-

  9. Hans says:

    “Junior High”. Damn! I’m gonna post reviews with really long words like supercalifragilisticexpialidoceous and überleftfieldgaragepostjazzgrindcore.

  10. Barry's Imaginary Publisher says:

    A quote from Barry’s Imaginary Publisher:

    What did FZ say about school…it was good for making employees.

    Well I would say that largely depends on (the quality of) the educational system…

  11. Barry's Imaginary Publisher says:

    A quote from Barry’s Imaginary Publisher:

    Eh, I’ve been an active reader since the summer before my Sophomore year. All hpoe is lost.

    Ain’t it jsut! :D

  12. urbangraffito says:

    A quote from urbangraffito:

    Barry’s Imaginary Publisher Says:
    November 13th, 2007 at 3:44 pm
    What did FZ say about school…it was good for making employees.
    Well I would say that largely depends on (the quality of) the educational system…

    To clarify my statement a bit, Barry, the educational system that FZ thought made good employees was the American system. Coming from Canada, I can’t say the Canadian system is much better, especially when it comes to musical education. In this regard, European countries are leaps and bounds ahead of school systems in North America — which have consistently cut funding for music programs in lieu of sports.

  13. Rob says:

    I’m an ex-teacher from the USA, and, unfortunately, FZ was right. After 20 years of trying to make a difference I finally gave up because to be different went against the status quo and was not appreciated by those in power.

  14. bernard says:

    Just come to Europe..
    You’ll be very surprised.
    - Best mathematical education : in Bulgaria. Yes, for sure. The best results as far as knowledge of maths is concened for 13y ears old. Great.
    - Comparisons: http://www.pisa.oecd.org/pages/0,2987,en_32252351_32235731_1_1_1_1_1,00.html.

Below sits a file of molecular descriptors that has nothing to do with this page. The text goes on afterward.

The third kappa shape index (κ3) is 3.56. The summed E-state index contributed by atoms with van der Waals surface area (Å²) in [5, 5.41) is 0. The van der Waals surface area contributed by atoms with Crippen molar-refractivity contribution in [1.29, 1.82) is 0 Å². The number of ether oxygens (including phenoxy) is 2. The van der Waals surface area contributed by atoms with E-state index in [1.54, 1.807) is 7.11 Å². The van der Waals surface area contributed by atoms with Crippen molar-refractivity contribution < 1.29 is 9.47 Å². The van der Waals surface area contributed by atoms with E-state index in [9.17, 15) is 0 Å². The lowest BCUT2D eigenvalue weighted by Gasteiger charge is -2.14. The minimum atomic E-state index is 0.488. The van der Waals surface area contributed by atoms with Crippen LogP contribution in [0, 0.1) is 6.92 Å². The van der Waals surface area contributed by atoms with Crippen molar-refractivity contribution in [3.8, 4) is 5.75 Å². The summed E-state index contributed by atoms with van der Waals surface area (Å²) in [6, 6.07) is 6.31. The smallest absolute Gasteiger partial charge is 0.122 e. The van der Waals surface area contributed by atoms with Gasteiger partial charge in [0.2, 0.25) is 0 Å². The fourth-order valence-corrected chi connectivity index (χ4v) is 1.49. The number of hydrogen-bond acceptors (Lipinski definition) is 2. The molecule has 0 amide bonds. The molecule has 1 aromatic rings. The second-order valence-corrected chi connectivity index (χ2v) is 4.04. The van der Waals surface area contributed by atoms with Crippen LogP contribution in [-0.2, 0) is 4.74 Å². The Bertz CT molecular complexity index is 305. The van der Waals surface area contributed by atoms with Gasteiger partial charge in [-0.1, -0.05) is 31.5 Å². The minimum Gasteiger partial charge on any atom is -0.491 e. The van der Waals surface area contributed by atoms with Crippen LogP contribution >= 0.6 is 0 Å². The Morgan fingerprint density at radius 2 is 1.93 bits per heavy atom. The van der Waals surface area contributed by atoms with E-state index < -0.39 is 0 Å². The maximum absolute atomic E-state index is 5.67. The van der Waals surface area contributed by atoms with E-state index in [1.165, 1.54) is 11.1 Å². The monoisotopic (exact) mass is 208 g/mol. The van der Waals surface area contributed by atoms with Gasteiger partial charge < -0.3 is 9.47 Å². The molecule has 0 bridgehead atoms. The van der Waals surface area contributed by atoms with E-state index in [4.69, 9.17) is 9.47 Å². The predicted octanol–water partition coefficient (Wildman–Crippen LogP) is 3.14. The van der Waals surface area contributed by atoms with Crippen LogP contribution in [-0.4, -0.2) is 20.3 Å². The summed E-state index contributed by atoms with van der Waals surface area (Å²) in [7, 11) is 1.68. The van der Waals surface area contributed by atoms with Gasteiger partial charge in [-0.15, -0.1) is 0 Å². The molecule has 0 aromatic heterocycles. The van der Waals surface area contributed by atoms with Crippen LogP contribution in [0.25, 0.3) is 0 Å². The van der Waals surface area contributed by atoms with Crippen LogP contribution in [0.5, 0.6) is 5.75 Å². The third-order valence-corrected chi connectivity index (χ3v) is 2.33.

You’ll notice how truly good the education system over here in Belgium is.
    Just have a look. It happens to be the opposite of “strictly commercial”. The wise way.

  15. urbangraffito says:

    A quote from urbangraffito:

    Rob Says:
    November 13th, 2007 at 9:21 pm
    I’m an ex-teacher from the USA, and, unfortunately, FZ was right. After 20 years of trying to make a difference I finally gave up because to be different went against the status quo and was not appreciated by those in power.

    Those in power don’t really want an educated electorate (at least in the USA and Canada). They’d much rather you stay at home and watch American Idol than think about what’s going on around you, or, God forbid, vote. That’s the very same status quo FZ fought against isn’t it?

  16. Hank Peters says:

    The only teacher I can think of that made a direct impact on my life was my Latin teacher. He was without a doubt the brightest man in the school, yet he was stuck to teaching the (depending how you look at it) least important subject in school. As long as I can still use his ‘off topic factoids’ in the real world, I’ll be set.

  17. jonnybutter says:

    Should high school students be allowed exposure to this weblog?
    If not younger students! This is an excellent blog about FZ, and there was no more wholesome – in the proper sense of that term – cultural artifact produced in the US in the second half of the 20th century than the work of FZ.

  18. urbangraffito says:

    I fully agree, johnnybutter. In creating the KUR weblog, Barry has created an excellent tool for discovering everything that is Zappa. A beginning point for any interested high school student.